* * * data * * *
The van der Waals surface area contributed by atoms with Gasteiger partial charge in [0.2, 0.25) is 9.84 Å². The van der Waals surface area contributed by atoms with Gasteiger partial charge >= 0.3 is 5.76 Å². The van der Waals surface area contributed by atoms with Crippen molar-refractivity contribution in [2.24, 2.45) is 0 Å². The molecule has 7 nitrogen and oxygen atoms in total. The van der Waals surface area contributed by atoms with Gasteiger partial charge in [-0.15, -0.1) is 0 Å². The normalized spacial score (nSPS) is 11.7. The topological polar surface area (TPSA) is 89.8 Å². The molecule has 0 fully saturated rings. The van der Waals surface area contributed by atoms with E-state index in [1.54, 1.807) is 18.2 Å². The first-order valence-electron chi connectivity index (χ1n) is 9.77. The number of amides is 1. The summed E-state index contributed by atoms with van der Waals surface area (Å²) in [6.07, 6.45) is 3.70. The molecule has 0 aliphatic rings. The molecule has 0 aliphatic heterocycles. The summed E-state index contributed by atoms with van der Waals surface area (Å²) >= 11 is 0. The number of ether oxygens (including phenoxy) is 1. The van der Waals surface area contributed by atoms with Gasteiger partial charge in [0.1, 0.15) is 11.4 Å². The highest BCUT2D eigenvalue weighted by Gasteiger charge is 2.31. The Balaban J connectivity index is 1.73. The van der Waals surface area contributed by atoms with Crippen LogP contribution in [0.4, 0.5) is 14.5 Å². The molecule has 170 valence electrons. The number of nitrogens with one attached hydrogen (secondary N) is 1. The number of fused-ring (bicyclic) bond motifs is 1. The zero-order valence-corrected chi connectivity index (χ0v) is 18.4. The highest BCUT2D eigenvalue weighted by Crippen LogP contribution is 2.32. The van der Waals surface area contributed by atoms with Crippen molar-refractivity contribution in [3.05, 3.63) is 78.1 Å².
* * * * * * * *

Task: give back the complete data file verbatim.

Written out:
The van der Waals surface area contributed by atoms with Gasteiger partial charge in [0.2, 0.25) is 9.84 Å². The van der Waals surface area contributed by atoms with Gasteiger partial charge >= 0.3 is 5.76 Å². The van der Waals surface area contributed by atoms with Crippen molar-refractivity contribution in [2.24, 2.45) is 0 Å². The molecule has 7 nitrogen and oxygen atoms in total. The van der Waals surface area contributed by atoms with Gasteiger partial charge in [-0.15, -0.1) is 0 Å². The normalized spacial score (nSPS) is 11.7. The topological polar surface area (TPSA) is 89.8 Å². The molecule has 0 fully saturated rings. The van der Waals surface area contributed by atoms with E-state index in [1.54, 1.807) is 18.2 Å². The first-order valence-electron chi connectivity index (χ1n) is 9.77. The number of amides is 1. The summed E-state index contributed by atoms with van der Waals surface area (Å²) in [6.07, 6.45) is 3.70. The molecule has 0 aliphatic rings. The molecule has 0 aliphatic heterocycles. The summed E-state index contributed by atoms with van der Waals surface area (Å²) >= 11 is 0. The number of ether oxygens (including phenoxy) is 1. The van der Waals surface area contributed by atoms with Gasteiger partial charge in [0.1, 0.15) is 11.4 Å². The highest BCUT2D eigenvalue weighted by Gasteiger charge is 2.31. The Balaban J connectivity index is 1.73. The van der Waals surface area contributed by atoms with Crippen LogP contribution in [0.4, 0.5) is 14.5 Å². The molecule has 170 valence electrons. The number of nitrogens with one attached hydrogen (secondary N) is 1. The number of fused-ring (bicyclic) bond motifs is 1. The zero-order valence-corrected chi connectivity index (χ0v) is 18.4. The highest BCUT2D eigenvalue weighted by Crippen LogP contribution is 2.32. The van der Waals surface area contributed by atoms with Crippen molar-refractivity contribution in [3.05, 3.63) is 78.1 Å².